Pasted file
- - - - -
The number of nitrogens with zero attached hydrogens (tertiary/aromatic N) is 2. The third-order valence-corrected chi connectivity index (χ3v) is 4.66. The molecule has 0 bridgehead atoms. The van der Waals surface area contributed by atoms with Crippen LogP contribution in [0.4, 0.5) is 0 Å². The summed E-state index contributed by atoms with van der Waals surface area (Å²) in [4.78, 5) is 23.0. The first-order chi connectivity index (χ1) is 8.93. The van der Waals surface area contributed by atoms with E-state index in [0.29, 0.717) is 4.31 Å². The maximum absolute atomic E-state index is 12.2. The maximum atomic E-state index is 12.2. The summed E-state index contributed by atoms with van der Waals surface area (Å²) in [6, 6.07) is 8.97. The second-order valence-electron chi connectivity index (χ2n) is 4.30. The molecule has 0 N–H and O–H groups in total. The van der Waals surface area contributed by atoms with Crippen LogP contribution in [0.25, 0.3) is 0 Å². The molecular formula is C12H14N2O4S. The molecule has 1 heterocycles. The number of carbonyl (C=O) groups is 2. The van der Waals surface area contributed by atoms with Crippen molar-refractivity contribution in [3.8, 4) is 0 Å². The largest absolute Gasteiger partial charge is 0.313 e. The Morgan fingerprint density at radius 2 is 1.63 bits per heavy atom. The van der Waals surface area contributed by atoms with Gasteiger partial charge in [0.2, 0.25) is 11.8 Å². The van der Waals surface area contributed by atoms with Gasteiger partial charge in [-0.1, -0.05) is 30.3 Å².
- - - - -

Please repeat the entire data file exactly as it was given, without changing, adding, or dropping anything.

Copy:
The number of nitrogens with zero attached hydrogens (tertiary/aromatic N) is 2. The third-order valence-corrected chi connectivity index (χ3v) is 4.66. The molecule has 0 bridgehead atoms. The van der Waals surface area contributed by atoms with Crippen LogP contribution in [0.4, 0.5) is 0 Å². The summed E-state index contributed by atoms with van der Waals surface area (Å²) in [4.78, 5) is 23.0. The first-order chi connectivity index (χ1) is 8.93. The van der Waals surface area contributed by atoms with E-state index in [0.29, 0.717) is 4.31 Å². The maximum absolute atomic E-state index is 12.2. The maximum atomic E-state index is 12.2. The summed E-state index contributed by atoms with van der Waals surface area (Å²) in [6, 6.07) is 8.97. The second-order valence-electron chi connectivity index (χ2n) is 4.30. The molecule has 0 N–H and O–H groups in total. The van der Waals surface area contributed by atoms with Crippen LogP contribution in [0.25, 0.3) is 0 Å². The molecular formula is C12H14N2O4S. The molecule has 1 heterocycles. The number of carbonyl (C=O) groups is 2. The van der Waals surface area contributed by atoms with Crippen molar-refractivity contribution in [3.8, 4) is 0 Å². The largest absolute Gasteiger partial charge is 0.313 e. The Morgan fingerprint density at radius 2 is 1.63 bits per heavy atom. The van der Waals surface area contributed by atoms with Gasteiger partial charge in [0.2, 0.25) is 11.8 Å². The van der Waals surface area contributed by atoms with Gasteiger partial charge in [-0.1, -0.05) is 30.3 Å².